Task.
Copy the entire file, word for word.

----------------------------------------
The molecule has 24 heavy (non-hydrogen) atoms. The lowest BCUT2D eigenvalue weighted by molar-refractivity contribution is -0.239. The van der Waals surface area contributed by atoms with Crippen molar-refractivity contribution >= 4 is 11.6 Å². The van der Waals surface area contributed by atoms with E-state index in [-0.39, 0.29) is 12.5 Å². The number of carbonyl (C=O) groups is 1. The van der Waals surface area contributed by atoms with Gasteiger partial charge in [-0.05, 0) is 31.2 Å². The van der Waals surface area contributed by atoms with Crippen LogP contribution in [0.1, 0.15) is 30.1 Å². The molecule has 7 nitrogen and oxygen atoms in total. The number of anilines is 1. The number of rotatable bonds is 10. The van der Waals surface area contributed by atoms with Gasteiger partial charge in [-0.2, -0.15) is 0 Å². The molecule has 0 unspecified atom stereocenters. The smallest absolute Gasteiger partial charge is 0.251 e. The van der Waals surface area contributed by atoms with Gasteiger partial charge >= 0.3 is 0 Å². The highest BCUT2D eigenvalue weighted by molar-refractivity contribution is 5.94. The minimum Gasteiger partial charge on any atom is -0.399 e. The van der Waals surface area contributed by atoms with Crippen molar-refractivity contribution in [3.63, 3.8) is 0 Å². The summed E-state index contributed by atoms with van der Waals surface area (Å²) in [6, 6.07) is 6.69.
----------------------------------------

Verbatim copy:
The molecule has 24 heavy (non-hydrogen) atoms. The lowest BCUT2D eigenvalue weighted by molar-refractivity contribution is -0.239. The van der Waals surface area contributed by atoms with Crippen molar-refractivity contribution >= 4 is 11.6 Å². The van der Waals surface area contributed by atoms with E-state index in [-0.39, 0.29) is 12.5 Å². The number of carbonyl (C=O) groups is 1. The van der Waals surface area contributed by atoms with Gasteiger partial charge in [-0.05, 0) is 31.2 Å². The van der Waals surface area contributed by atoms with Crippen LogP contribution in [0.1, 0.15) is 30.1 Å². The molecule has 7 nitrogen and oxygen atoms in total. The number of anilines is 1. The number of rotatable bonds is 10. The van der Waals surface area contributed by atoms with Gasteiger partial charge in [-0.2, -0.15) is 0 Å². The molecule has 0 unspecified atom stereocenters. The smallest absolute Gasteiger partial charge is 0.251 e. The van der Waals surface area contributed by atoms with Gasteiger partial charge >= 0.3 is 0 Å². The highest BCUT2D eigenvalue weighted by molar-refractivity contribution is 5.94. The minimum Gasteiger partial charge on any atom is -0.399 e. The van der Waals surface area contributed by atoms with Crippen molar-refractivity contribution in [3.63, 3.8) is 0 Å². The summed E-state index contributed by atoms with van der Waals surface area (Å²) in [6, 6.07) is 6.69.